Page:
me (9:50:06 AM): if you dont mind, i shall have to cut n paste this conversation into my blog. cos describing confit as christmas cookies is just too perverse to keep to myself
zack (9:50:38 AM): you know there is the concept of 'drunkdialing?'
zack (9:50:43 AM): yesterday i was 'drunkfrying'

Saturday, August 11, 2007

braised short ribs

It is supposed to be over 100 F today outside here in Hotlanta, so I’ll be spending yet another day hiding in the air conditioning. I got up early and watered my very dry and thirsty garden. I’m not having much luck this year with the garden. The heat is one thing, but the chipmunks have run off with my mint plant, the little fuckers. In light of that, I don’t feel so badly when I get Mrs. P to go after them. Well, except for that time a couple of months ago when the boy let her out in the middle of the night and she killed an opossum. The boy said she shook it like a British nanny. Guess who had to go out at 3 am and pick up the dead thing with X’s in his eyes? Yours truly. Thank you.

So while I’m updating songs on my ipod on the boy’s computer (and removing the one Rush song and some that I have no idea how they got on there, like Limp Bizkit), I figured I ought to write about the time earlier in the week when it was just as hot outside yet we decided to put the oven on full blast and make good wintery comfort food. To be honest, it was well worth the extra heat in the house.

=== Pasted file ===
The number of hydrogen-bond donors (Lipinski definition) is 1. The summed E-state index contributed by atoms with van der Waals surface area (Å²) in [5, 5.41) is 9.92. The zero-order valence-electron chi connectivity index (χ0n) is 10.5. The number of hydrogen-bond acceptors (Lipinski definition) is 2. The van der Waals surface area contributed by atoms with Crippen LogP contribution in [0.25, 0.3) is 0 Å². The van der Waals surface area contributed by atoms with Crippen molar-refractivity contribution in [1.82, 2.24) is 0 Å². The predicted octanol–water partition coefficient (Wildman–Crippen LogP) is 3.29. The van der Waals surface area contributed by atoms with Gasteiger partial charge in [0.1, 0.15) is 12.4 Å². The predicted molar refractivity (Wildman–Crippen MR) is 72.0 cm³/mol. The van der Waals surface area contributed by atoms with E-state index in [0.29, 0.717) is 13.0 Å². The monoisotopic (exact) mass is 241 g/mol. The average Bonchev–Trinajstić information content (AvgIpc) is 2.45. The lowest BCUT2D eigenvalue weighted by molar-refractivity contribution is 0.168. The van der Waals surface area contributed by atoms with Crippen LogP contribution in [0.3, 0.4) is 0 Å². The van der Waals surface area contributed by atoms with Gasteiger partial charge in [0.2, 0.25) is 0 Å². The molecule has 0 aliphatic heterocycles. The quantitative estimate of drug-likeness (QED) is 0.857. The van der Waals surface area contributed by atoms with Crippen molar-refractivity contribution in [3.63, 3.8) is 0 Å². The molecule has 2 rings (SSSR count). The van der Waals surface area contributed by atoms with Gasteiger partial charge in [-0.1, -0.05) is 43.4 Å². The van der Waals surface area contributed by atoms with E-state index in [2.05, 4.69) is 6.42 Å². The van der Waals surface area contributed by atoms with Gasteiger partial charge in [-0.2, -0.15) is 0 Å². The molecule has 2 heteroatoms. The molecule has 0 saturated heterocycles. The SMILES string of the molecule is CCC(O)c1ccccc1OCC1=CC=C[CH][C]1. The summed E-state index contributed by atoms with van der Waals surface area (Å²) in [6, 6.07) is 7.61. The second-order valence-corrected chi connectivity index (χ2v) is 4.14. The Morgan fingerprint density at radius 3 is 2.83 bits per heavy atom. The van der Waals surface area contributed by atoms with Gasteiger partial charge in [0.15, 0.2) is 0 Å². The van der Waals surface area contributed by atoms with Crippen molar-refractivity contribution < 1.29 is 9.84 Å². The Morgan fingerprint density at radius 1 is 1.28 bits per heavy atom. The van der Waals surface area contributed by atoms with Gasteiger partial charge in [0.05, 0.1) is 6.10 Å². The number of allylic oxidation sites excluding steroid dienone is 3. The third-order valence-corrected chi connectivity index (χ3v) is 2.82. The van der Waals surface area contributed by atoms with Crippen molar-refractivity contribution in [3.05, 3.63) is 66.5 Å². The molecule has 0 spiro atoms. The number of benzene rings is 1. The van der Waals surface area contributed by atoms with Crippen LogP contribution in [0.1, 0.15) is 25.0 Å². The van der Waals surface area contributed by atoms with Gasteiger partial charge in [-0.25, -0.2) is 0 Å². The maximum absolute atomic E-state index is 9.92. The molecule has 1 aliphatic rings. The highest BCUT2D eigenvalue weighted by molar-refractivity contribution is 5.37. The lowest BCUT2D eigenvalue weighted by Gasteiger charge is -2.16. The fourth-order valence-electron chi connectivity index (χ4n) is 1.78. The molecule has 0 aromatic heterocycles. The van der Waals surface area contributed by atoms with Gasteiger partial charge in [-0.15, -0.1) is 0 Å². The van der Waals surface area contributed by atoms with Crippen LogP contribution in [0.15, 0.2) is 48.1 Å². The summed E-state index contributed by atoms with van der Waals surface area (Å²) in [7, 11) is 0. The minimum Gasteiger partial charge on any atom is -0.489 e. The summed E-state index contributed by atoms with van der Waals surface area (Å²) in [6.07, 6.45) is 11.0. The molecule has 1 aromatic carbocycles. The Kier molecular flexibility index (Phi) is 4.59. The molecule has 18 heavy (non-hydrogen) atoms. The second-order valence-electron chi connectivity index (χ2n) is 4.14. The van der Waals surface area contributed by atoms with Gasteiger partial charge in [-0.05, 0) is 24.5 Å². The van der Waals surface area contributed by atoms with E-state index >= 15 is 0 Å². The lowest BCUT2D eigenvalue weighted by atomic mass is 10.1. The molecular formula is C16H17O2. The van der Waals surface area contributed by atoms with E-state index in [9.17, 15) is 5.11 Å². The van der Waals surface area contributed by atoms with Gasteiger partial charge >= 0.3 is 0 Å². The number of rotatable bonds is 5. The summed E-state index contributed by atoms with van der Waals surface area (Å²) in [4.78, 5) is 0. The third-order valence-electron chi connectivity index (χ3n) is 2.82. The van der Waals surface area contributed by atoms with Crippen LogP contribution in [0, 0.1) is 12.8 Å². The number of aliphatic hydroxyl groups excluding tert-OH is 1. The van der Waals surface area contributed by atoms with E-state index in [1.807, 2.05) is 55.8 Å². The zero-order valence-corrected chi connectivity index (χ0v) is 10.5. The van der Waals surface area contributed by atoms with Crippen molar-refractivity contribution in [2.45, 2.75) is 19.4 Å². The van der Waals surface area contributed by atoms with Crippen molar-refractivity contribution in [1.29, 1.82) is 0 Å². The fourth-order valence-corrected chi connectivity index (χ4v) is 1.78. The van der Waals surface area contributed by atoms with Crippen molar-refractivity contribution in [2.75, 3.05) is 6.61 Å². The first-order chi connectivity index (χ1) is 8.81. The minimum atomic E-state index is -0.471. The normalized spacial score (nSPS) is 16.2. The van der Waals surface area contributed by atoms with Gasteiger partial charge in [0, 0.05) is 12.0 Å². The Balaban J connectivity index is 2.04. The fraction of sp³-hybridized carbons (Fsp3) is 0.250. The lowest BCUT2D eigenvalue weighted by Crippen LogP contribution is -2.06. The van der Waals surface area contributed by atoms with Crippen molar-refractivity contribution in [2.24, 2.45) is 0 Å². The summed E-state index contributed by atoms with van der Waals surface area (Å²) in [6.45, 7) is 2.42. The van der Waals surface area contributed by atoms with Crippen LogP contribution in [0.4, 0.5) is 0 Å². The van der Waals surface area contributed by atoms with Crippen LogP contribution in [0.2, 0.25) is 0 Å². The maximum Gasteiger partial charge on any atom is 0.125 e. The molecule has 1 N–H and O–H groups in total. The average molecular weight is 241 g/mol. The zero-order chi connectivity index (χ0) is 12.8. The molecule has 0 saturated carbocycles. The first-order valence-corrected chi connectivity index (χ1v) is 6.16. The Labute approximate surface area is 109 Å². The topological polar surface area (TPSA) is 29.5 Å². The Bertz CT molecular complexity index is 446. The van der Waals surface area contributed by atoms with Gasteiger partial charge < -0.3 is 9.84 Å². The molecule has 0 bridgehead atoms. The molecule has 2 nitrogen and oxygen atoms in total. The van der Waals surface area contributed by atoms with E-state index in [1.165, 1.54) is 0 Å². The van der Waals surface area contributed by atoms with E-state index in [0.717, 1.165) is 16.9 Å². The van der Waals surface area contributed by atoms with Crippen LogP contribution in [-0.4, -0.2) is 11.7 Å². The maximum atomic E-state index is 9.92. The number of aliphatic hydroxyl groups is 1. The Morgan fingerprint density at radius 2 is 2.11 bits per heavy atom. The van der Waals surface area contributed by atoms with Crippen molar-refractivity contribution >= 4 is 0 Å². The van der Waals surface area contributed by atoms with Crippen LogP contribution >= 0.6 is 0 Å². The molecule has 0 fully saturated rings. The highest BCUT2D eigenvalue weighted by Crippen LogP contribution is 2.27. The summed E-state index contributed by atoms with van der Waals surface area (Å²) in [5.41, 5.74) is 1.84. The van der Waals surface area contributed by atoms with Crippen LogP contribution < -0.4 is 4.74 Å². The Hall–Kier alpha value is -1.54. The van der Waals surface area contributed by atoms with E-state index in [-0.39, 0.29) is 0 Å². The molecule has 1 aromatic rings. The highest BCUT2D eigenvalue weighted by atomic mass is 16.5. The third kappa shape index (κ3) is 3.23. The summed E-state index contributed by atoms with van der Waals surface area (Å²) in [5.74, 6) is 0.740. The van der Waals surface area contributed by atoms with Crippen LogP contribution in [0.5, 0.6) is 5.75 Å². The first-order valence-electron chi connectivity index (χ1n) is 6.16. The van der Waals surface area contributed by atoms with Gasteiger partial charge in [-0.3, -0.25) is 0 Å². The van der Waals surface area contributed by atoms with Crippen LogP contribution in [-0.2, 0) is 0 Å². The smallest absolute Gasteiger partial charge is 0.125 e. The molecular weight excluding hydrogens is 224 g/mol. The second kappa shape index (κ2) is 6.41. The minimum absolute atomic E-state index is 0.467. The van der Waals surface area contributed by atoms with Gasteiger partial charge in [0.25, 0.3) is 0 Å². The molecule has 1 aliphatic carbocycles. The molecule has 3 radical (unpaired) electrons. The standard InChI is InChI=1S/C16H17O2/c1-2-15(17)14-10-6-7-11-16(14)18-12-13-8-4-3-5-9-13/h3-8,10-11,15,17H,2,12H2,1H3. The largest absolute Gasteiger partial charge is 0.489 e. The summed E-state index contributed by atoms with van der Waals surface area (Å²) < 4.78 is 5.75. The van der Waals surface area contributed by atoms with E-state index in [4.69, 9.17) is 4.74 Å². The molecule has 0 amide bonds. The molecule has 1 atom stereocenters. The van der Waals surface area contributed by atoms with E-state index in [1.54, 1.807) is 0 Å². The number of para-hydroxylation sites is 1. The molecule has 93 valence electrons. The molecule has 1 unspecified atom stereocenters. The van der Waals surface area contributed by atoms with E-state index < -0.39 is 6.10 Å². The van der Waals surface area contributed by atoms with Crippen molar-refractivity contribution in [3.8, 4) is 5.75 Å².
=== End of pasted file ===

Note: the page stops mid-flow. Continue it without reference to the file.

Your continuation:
The short ribs recipe comes from a book we got from an aunt one Christmas. The thing about being married to a chef is that my relatives are always sending cooking-related stuff as gifts. Oh trust me, I’m not complaining; it can be pretty great, like the set of Le Creuset pots we got as a housewarming gift when we bought our house in Maryland. And sometimes people send odd cookbooks, plaques that have the word “France” or something dorky in French on them, or odd trinkets with Eiffel towers and whatnot. So we got this cookbook one year along with a CD of “swinging French jazz”, and we shelved it for a year or so. Then, one day the boy brought it into work as something to read when he had downtime and came across this short ribs recipe, which as it turns out is fucking phenomenal. Of course, I’m biased because I believe that anything that’s braised in an entire bottle of wine is a damn good thing, especially if you can dunk hunks of bread into the sauce and have your eyes roll back into your head because it’s so damn good.